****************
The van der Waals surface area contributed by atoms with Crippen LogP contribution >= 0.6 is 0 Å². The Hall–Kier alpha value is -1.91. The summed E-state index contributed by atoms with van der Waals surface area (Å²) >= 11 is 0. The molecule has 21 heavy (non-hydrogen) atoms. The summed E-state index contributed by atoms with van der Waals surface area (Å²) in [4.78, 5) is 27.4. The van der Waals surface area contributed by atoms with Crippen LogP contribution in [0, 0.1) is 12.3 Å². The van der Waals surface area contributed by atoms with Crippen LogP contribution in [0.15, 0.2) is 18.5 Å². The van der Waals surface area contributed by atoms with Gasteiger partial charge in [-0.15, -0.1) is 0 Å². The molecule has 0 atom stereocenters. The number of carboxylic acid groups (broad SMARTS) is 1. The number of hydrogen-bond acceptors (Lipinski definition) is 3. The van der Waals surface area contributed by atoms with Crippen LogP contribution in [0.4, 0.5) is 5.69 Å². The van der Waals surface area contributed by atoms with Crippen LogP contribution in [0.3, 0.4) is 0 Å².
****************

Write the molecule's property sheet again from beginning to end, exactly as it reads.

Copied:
The van der Waals surface area contributed by atoms with Crippen LogP contribution >= 0.6 is 0 Å². The Hall–Kier alpha value is -1.91. The summed E-state index contributed by atoms with van der Waals surface area (Å²) >= 11 is 0. The molecule has 21 heavy (non-hydrogen) atoms. The summed E-state index contributed by atoms with van der Waals surface area (Å²) in [4.78, 5) is 27.4. The van der Waals surface area contributed by atoms with Crippen LogP contribution in [0, 0.1) is 12.3 Å². The van der Waals surface area contributed by atoms with Crippen LogP contribution in [0.15, 0.2) is 18.5 Å². The van der Waals surface area contributed by atoms with Gasteiger partial charge in [-0.15, -0.1) is 0 Å². The molecule has 0 atom stereocenters. The number of carboxylic acid groups (broad SMARTS) is 1. The number of hydrogen-bond acceptors (Lipinski definition) is 3. The van der Waals surface area contributed by atoms with Crippen LogP contribution in [0.4, 0.5) is 5.69 Å². The van der Waals surface area contributed by atoms with Crippen LogP contribution in [0.3, 0.4) is 0 Å².